All Things Crime Blog extends a warm welcome to crime scene researcher Krystal Zara who — with assistance from Patrick H. Moore — has contributed this compelling tale of Jack the Ripper and his first known victim, London streetwalker Polly Ann Nicolas.
by Krystal Zara and Patrick H. Moore
During the year 1888, five unfortunate women, some would argue seven, were brutally murdered within an 11-week time frame within the impoverished East End London community of Whitechapel. The killer, who has come to be known as Jack the Ripper, was never caught and has haunted our imaginations for over 100 years. As time has passed, the legends surrounding Jack’s hideous crimes have grown exponentially and now consist of a peculiar combination of genuine historical research, folklore, and pseudohistory. The term “ripperology” was coined to describe the study and analysis of the Ripper cases. There are now over one hundred theories about the Ripper’s identity, and the murders have inspired multiple works of fiction. There are ongoing debates on the number of woman Jack the Ripper killed –some say 5, some say 7, while others claim he killed as many as 13 — we will never know for sure. There is overwhelming evidence, however, that Jack butchered at least five women – all of whom are believed to have been “women of the night.”
In the year 1888, Whitechapel was home to some 1,200 prostitutes. According to researchers, many of the women who “worked the streets” to survive were constantly harassed by local “toughs,” the 19th century equivalent of what today might be called “gangsters.” It was a high crime area – not exactly the sort of place you would take your family for a Sunday afternoon picnic.
Victim #1: Polly Ann Nicolas
Polly Ann Walker Nicolas, nicknamed Mary Ann, was the daughter of Edward Walker, a locksmith, and Caroline. Polly was born in Whitechapel on August 26, 1845. Polly married William Nicolas in 1864 at the tender age of 19 and bore him five children. By 1880, their marriage had foundered and they separated permanently. William, however, continued to help Polly support the children up until 1882 when he found out she had joined the legion of East End streetwalkers. In 1883, Polly was taken in by her father Edward, but he disapproved of her “professional” activities and – after endless disagreements — she moved out four years later. In May of 1888, Polly found a new home but it was short-lived because her landlords accused her of stealing from them. Polly then moved in with Emily Holland with whom she resided until her untimely demise.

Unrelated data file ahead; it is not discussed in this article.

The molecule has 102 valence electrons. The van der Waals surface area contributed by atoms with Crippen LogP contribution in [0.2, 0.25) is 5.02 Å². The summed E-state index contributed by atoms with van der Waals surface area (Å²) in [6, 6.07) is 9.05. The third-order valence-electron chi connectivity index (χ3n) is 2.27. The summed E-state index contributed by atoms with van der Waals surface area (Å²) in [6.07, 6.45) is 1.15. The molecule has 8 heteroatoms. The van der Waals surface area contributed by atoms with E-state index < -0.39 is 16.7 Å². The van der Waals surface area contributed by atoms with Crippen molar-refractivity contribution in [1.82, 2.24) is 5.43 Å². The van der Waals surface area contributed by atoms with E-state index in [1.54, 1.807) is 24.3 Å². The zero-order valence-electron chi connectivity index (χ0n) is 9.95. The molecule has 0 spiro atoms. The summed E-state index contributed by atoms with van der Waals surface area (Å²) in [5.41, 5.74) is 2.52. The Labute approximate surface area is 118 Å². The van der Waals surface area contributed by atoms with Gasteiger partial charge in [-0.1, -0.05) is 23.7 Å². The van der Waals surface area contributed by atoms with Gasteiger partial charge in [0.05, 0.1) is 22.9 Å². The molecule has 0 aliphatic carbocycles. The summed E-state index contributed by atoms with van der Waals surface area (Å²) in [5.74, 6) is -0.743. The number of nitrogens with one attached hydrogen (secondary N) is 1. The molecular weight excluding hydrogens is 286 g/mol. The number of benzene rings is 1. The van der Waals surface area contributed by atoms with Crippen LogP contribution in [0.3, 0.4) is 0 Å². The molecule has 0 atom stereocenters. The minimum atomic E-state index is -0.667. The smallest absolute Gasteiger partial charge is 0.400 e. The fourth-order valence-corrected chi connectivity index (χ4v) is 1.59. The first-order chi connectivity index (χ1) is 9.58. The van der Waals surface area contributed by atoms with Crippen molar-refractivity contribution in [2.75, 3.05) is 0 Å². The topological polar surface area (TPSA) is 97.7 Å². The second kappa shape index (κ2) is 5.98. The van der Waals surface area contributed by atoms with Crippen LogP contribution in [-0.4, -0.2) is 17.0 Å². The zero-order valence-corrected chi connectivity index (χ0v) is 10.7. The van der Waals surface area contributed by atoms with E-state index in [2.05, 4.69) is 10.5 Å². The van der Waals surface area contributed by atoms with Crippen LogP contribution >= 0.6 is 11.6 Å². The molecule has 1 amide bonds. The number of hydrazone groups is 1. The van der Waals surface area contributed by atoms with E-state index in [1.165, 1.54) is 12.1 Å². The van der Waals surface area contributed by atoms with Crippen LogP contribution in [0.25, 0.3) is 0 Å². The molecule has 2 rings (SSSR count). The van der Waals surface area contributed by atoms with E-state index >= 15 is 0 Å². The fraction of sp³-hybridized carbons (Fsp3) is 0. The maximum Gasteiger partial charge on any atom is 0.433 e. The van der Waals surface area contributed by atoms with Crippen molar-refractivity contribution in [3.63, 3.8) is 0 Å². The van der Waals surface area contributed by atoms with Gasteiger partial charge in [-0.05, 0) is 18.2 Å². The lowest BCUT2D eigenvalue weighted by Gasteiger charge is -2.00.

Polly stood 5’2” with prominent cheek bones. A livid scar across her forehead and several missing teeth that had been knocked out in a brawl gave her the look of one who had seen some hard traveling. These facts were duly noted at the crime scene and were recorded for posterity.
Discovery of Polly’s Body
Polly’s disemboweled corpse was discovered at about 3:40 a.m. on August 31, 1888. Charles Cross, the man to make the horrifying discovery, was walking along Buck’s Row, which led into Whitechapel’s main thoroughfare, when – to his horror — he came across what appeared to be a blood-drenched woman leaning against a gateway. Ripperologists claim that her flesh was still warm to the touch, an indication that she had been alive mere minutes before Cross’s grisly find. Polly’s hands were hanging limply and her eyes were wide open.
Another man, Robert Paul, also arrived on the scene. Paul, like Cross, was a hansom driver and both men had been on their way to work. Minutes later, the men were able to flag down a passing policeman. It was obvious that Polly had been the victim of a violent crime; her throat had been slashed. Policeman John Neil took control of the crime scene. Within moments of the discovery, rumors of Polly’s dreadful death began to circulate. The modern-day equivalent of a coroner’s assistant, a Dr. Llewellyn was soon on the scene — as well as two other experienced crime scene investigators.
An examination was conducted; Dr. Lewellyn noted the gaping wound to Polly’s neck and an array of bruises across her upper extremities. There were no other signs of injury to her upper body. Her lower half had been ripped open; it was assumed that a small and very sharp knife had been used to penetrate her intestines. The angle of entry suggested that the killer might have been left-handed.
The possibility that Polly might have approached the killer was bandied about; she had been completely broke earlier that night. In fact, only hours before, Polly’s friend Emily Holland had spoken with Polly, who had told her that she spent most of her money on booze, and that she was going to go out and troll the streets. The last time Emily saw Polly alive was at approximately 2:30 a.m. that morning.
The police thought it likely that Polly and the killer had been conversing before the attack, and that he had lulled her into complacency. Most likely the attack had come from the front rather than from behind. Although Polly was a veteran of the mean East End streets, she had apparently been caught off-guard. The Ripper’s handiwork was believed to have occupied the better part of 4 to 5 minutes.
Some hours later, Polly Ann’s body was officially washed and taken to a nearby morgue; Emily Holland was then called in to identify the body. It must have been a dreadful sight.
The next morning a statement from Polly’s estranged husband William made the rounds –he purportedly said:
“Seeing you as you are now, I forgive you for what you have done to me.”
On the 6th of September. 1888, Polly was lowered into her final resting place. Inspector John Neil, Sergeants Thain and Mizen, Constable Kerby, Inspector John Spratling, Officer Cartwright and the renowned Inspector Fredrick Abblerine were all assigned to the case. Each officer vowed to find and arrest the perpetrator.